You surely all know the Perfect Cuboid problem. Here is a bit of pondering on the Euler box (space diagonal doesn't have to be rational).

We start with the generators p,q,r and the surface (p^2-1)(q^2-1)(r^2-1)=8pqr.
(A:B=(p^2-1)/2/p etc.) (Q1 - what generic name does such a surface have?)
A key feature is that it contains rational lines like p=0,q=1,r=any.
I call (0,1) a special point. Take any two different of them with p1!=p2,q1!=q2
and define s=(p-p1)*(q-q2)/(p-p2)/(q-q1). For example, s=(p-1)(q-1)/p/q.
Eliminate p. We get a new surface in (q,r,s) which is *exactly* of the
same type as the old - sextic, quadratic in each single variable. Rinse and
repeat - you can do this substitution as long as you like provided there
are two special points with say r1!=r2,s1!=s2 (and which are rational, I have to
add - they *will* exist but might be real!). (Q2 - this is elliptic curve magic in disguise, right?) And since the surface stays quadratic in each variable, you can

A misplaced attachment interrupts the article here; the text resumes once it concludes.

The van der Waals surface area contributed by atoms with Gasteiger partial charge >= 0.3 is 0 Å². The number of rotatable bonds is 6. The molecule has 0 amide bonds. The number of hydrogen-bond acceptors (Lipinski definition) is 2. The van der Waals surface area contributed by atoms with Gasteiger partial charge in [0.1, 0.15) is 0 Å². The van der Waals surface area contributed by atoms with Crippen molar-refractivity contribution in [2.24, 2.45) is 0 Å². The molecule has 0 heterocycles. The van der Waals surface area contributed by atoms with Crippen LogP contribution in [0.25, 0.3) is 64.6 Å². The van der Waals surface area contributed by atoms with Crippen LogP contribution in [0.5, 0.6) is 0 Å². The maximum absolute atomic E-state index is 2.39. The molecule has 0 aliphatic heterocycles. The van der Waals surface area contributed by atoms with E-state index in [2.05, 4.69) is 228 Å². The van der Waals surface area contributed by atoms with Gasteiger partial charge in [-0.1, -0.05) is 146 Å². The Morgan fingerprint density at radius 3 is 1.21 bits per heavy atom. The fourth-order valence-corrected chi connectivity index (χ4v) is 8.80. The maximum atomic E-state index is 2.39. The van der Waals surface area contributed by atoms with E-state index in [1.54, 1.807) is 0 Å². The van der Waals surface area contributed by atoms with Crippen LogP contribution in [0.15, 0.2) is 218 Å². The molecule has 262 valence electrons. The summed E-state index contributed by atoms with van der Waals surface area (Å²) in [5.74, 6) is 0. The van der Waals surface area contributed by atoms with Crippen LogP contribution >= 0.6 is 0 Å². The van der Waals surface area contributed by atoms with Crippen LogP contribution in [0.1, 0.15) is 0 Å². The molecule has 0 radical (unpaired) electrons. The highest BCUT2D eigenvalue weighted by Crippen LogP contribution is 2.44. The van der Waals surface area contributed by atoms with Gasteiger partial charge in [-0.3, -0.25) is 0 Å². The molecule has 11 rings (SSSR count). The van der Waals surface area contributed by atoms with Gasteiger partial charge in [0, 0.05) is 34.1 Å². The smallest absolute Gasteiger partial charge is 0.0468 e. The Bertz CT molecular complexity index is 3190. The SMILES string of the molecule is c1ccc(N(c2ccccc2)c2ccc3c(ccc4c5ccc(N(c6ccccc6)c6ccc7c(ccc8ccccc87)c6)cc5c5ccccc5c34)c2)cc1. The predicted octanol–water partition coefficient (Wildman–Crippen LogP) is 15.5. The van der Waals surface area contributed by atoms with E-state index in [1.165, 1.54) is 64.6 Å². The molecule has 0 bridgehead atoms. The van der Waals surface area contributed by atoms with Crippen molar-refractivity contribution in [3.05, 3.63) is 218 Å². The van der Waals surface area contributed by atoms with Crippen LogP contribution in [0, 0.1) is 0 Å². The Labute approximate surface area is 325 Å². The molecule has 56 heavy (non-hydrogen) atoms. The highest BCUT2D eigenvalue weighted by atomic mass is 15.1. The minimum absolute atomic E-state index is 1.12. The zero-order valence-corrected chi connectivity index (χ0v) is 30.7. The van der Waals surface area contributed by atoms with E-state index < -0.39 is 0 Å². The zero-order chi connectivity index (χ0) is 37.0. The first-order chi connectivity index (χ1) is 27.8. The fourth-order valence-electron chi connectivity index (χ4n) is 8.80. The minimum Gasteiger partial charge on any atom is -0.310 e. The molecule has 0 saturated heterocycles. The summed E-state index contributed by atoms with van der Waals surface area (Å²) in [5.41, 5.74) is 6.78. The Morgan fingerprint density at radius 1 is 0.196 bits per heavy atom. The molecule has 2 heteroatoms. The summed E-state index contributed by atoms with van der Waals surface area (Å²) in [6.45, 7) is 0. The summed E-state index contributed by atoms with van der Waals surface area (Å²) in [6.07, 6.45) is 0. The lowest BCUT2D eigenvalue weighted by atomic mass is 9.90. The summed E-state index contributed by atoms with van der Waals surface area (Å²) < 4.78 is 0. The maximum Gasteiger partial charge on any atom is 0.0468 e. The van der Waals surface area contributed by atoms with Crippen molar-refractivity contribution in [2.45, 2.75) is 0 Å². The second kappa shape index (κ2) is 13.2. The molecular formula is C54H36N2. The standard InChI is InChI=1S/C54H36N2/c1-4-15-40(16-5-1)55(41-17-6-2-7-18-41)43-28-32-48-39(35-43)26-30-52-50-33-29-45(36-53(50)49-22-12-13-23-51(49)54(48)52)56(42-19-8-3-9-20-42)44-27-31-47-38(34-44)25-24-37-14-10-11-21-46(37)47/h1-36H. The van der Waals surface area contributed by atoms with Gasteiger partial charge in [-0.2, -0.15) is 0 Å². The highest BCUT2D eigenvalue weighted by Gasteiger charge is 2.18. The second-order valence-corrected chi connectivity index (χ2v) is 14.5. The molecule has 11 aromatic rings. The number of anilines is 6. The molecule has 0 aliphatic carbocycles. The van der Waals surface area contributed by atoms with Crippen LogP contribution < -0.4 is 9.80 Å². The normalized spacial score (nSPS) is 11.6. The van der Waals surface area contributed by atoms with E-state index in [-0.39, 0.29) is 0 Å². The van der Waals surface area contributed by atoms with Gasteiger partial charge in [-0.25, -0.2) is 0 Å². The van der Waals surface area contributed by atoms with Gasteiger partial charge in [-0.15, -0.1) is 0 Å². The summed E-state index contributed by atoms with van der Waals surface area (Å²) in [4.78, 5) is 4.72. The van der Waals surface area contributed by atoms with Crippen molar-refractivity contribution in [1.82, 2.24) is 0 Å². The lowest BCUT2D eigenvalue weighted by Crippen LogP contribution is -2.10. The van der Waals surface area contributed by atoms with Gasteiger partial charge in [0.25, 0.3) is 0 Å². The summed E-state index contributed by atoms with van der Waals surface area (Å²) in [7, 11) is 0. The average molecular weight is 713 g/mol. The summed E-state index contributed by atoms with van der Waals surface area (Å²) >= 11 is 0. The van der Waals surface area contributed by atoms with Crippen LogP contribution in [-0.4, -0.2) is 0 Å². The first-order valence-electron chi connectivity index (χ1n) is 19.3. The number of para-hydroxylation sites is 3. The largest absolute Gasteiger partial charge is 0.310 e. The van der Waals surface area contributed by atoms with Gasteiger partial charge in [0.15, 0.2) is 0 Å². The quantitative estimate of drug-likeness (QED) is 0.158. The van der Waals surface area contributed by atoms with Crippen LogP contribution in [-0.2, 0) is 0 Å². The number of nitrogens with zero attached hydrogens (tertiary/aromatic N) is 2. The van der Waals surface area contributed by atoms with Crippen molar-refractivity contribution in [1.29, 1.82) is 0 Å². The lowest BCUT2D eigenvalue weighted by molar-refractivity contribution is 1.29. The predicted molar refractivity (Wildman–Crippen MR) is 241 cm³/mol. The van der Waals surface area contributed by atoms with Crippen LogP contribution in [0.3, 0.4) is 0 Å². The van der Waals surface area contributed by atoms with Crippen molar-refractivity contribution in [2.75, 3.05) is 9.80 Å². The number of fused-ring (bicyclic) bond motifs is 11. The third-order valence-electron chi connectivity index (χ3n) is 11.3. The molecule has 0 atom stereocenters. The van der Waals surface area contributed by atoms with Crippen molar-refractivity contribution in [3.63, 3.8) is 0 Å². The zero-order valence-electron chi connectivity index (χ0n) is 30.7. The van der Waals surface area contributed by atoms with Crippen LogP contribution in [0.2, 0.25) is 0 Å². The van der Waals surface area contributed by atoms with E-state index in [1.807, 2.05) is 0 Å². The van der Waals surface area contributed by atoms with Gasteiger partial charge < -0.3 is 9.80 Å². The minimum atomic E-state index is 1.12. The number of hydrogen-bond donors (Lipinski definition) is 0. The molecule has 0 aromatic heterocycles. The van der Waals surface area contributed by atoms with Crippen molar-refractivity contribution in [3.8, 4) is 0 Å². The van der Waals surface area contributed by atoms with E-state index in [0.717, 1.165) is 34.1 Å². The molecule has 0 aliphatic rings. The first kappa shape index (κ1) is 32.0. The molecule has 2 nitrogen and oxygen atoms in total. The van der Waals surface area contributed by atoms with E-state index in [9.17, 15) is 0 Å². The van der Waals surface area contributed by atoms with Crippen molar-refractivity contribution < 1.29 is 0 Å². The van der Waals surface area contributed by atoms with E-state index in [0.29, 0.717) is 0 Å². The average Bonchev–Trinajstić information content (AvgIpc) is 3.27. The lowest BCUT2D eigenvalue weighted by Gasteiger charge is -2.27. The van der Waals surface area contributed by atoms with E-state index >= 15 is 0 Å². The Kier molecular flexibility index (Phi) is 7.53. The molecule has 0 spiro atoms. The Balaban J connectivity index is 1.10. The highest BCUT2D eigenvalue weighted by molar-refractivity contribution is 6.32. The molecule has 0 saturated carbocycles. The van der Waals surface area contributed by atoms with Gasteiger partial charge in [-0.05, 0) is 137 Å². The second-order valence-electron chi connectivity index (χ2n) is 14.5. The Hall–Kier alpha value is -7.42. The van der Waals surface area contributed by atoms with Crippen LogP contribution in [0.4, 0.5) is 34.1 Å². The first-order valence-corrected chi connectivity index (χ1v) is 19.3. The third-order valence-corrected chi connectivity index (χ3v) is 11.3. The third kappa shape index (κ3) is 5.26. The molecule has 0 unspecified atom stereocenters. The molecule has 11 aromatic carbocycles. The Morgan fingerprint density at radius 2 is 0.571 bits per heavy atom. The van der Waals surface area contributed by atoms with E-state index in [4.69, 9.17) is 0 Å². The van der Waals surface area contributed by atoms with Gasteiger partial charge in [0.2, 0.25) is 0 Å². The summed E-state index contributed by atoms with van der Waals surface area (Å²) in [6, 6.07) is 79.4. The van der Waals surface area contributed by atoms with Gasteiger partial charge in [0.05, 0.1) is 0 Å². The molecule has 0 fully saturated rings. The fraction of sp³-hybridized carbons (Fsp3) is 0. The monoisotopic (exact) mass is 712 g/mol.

always jump from a solution e.g. p,q,r to -1/p,q,r (for qrs this already looks a
bit more complicated). In effect, you have a chain pqr->qrs->rst->Rst->QRs->PQR
and you can turn one solution pqr into another PQR this way.

Examples (I don't give the intermediates):
P=(p*(1+p-q-p*q+2*r+2*q*r+r^2-p*r^2-q*r^2+p*q*r^2))/(1+p+q+p*q+2*p*r-2*p*q*r-r^2+p*r^2-q*r^2+p*q*r^2), Q and R cyclic with p->q->r->p.

p=11 q=13/9 r=-5/8

P=-958/589 Q=-533/357 R=-55/534
or

p=11 q=13/9 r=8/5

P=2 Q=1 R=Infinity

Note you can reverse the last example, start from P=any and regain the
Euler parametric solution this way! Of course this provokes Q4:
By the analogy to elliptic curves, is this process described by a group?
Does the above chain end somewhere (or runs back into p,q,r eventually)
and thus also forms a sort of group? (Which means there are only finitely
of these transformations - in fact, I know of only 2 fundamental ones and
the rest is concatenation.) And: Can all solutions p,q,r be derived from say,
x,1,0 in finitely many steps?

My hope is of course that you can define an invariant for the transformations
and use it to prove that the perfect cuboid doesn't exist. (I came pretty
close but know zilch of elliptic curves and am stuck.)

Bonus Q5: Does someone has a list of all known parametric solutions? (I know at least 5 fundamental ones, including Eulers, of course.)

primaryliterature. – Hauke Reddmann Jun 8 '11 at 10:24